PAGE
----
Michael Moore, Bowling For Columbine

Bowling for Columbine is a 2002 American documentary film written, directed, and narrated by Michael Moore. The film explores what Moore suggests are the main causes for the Columbine High School massacre in 1999 and other acts of violence with guns. Moore focuses on the background and environment in which the massacre took place and some common public opinions and assumptions about related issues. The film also looks into the nature of violence in the United States.

The film brought Moore international attention as a rising filmmaker and won numerous awards, including the Academy Award for Best Documentary Feature, the Independent Spirit Award for Best Documentary Feature, a special 55th Anniversary Prize at the 2002 Cannes Film Festival, and the César Award for Best Foreign Film.

The Columbine High School massacre was a school shooting that occurred on April 20, 1999, at Columbine High School in Columbine, an unincorporated area of Jefferson County in the state of Colorado. In addition to the shootings, the complex and highly planned attack involved a fire bomb to divert firefighters, propane tanks converted to bombs placed in the cafeteria, 99 explosive devices, and bombs rigged in cars. The perpetrators, two senior students Eric Harris and Dylan Klebold, murdered a total of 12 students and one teacher. They injured 21 additional people, with three others being injured while attempting to escape the school. The pair then committed suicide.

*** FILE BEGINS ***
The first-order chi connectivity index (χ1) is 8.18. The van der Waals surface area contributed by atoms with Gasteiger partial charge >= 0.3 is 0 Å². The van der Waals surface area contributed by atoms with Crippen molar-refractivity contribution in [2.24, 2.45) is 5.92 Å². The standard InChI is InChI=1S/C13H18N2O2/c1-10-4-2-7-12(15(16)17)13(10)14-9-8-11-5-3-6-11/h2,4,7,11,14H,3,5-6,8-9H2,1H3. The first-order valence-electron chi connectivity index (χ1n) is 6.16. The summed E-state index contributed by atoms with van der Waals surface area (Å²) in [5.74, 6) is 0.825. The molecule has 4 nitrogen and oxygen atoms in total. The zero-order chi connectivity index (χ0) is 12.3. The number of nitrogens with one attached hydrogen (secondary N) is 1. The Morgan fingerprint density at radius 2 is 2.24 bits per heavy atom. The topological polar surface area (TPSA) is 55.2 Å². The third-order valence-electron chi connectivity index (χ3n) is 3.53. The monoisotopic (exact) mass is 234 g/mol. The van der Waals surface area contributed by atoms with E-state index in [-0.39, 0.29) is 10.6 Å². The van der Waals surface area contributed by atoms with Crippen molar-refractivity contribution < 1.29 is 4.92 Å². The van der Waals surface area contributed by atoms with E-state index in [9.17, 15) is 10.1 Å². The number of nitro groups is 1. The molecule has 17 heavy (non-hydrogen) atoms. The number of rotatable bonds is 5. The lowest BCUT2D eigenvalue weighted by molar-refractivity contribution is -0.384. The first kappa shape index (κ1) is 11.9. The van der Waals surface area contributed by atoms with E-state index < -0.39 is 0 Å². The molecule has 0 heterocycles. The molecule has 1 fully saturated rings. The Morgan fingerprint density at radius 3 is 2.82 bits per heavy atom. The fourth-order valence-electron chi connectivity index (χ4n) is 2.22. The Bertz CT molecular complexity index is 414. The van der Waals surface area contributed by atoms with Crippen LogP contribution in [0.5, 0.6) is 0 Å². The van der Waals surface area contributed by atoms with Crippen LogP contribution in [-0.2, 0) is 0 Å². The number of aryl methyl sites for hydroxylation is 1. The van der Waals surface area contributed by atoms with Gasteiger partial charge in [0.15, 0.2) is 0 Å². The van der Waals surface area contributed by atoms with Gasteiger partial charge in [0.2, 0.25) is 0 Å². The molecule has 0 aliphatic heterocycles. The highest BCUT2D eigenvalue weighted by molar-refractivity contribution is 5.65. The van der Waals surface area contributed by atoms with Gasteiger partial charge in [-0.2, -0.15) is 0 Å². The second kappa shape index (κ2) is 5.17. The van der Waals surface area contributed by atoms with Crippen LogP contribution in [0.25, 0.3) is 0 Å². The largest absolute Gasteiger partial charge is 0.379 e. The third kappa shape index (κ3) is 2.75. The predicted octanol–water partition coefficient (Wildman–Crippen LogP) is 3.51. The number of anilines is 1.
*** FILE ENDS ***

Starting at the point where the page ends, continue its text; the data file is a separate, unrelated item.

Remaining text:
Although their motives remain unclear, the personal journals of the perpetrators document that they wished their actions to rival the Oklahoma City bombing, as well as other deadly attacks that occurred in the United States in the 1990s. The attack has been referred to by USA Today as a “suicidal attack [that was] planned as a grand—if badly implemented—terrorist bombing.”The massacre is reported as being “the deadliest high school shooting in US history.”

The massacre sparked debate over gun control laws, the availability of firearms within the United States and gun violence involving youths. Much discussion also centered on the nature of high school cliques, subcultures and bullying, in addition to the influence of violent movies and video games in American society. The shooting resulted in an increased emphasis on school security, and a moral panic aimed at goth culture, social outcasts, gun culture, the use of pharmaceutical anti-depressants by teenagers, teenage Internet use and violent video games.

 

 

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